This is a simple, pure-Go, full text indexing and search library.

I made it for use on small to medium websites, although there is nothing web-specific about it’s API or operation.

Cdb (http://github.com/jbarham/go-cdb) is used to perform the indexing and lookups and github.com/spf13/afero is used as a in-memory filesystem for search indizes.


This project is experimental. Breaking changes very well may occur.

Notes on Building

fulltext requires jbarham/go-cdb and spf13/afero:

go get github.com/jbarham/go-cdb
go get github.com/spf13/afero


First, you must create an index. Like this:

import "github.com/bradleypeabody/fulltext"

// create new index with temp dir (usually "" is fine)
idx, err := fulltext.NewIndexer()
if err != nil {
defer idx.Close()

// for each document you want to add, you do something like this:
doc := fulltext.IndexDoc{
	Id: []byte(uuid), // unique identifier (the path to a webpage works...)
	StoreValue: []byte(title), // bytes you want to be able to retrieve from search results
	IndexValue: []byte(data), // bytes you want to be split into words and indexed

idx.AddDoc(doc) // add it

// when done, write out to final index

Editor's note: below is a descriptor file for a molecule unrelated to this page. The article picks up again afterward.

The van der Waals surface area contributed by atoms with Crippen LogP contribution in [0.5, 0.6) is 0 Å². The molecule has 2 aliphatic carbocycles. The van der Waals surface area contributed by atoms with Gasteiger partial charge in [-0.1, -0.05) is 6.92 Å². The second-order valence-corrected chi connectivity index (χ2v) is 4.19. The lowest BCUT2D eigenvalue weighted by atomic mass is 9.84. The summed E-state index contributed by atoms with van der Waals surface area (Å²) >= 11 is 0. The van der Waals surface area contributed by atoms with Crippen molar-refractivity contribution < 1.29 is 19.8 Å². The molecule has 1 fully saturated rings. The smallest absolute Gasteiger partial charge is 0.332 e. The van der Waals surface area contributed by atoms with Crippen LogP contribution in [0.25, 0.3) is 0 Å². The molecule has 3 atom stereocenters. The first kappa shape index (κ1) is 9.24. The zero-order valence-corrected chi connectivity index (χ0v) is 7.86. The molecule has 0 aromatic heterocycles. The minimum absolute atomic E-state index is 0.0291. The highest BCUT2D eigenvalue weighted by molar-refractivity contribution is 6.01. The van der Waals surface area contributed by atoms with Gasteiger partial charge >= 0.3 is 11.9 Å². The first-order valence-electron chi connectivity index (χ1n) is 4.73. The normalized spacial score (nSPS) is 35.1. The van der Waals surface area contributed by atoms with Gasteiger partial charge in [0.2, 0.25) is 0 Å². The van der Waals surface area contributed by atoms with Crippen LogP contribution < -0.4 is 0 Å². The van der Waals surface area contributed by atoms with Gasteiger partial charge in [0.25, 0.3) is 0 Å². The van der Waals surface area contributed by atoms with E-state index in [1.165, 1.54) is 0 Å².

if err := idx.FinalizeAndWrite(f); err != nil {

Once you have an index file, you can search it like this:

// create and in-memory index file
var indexFs afero.Fs = &afero.MemMapFs{}
indexFile, err := indexFs.Create("idxout")
if err != nil {

s, err := fulltext.NewSearcher(indexFile)
if err != nil {

defer s.Close()

sr, err := s.SimpleSearch("Horatio", 20)
if err != nil {

for k, v := range sr.Items {
	fmt.Printf("----------- #:%d\n", k)
	fmt.Printf("Id: %s\n", v.Id)
	fmt.Printf("Score: %d\n", v.Score)
	fmt.Printf("StoreValue: %s\n", v.StoreValue)

It’s rather simplistic. But it’s fast and it works.


Implementation Notes

I originally tried doing this on top of Sqlite. It was dreadfully slow. Cdb is orders of magnitude faster.

Two main disadvantages from going the Cdb route are that the index cannot be edited once it is built (you have to recreate it in full), and since it’s hash-based it will not support any sort of fuzzy matching unless those variations are included in the index (which they are not, in the current implementation.) For my purposes these two disadvantages are overshadowed by the fact that it’s blinding fast, easy to use, portable (pure-Go), and it’s interface allowed me to build the indexes I needed into a single file.

In the test suite is included a copy of the complete works of William Shakespeare (thanks to Jeremy Hylton’s http://shakespeare.mit.edu/) and this library is used to create a simple search engine on top of that corpus. By default it only runs for 10 seconds, but you can run it for longer by doing something like:

SEARCHER_WEB_TIMEOUT_SECONDS=120 go test fulltext -v
Fork allmark on GitHub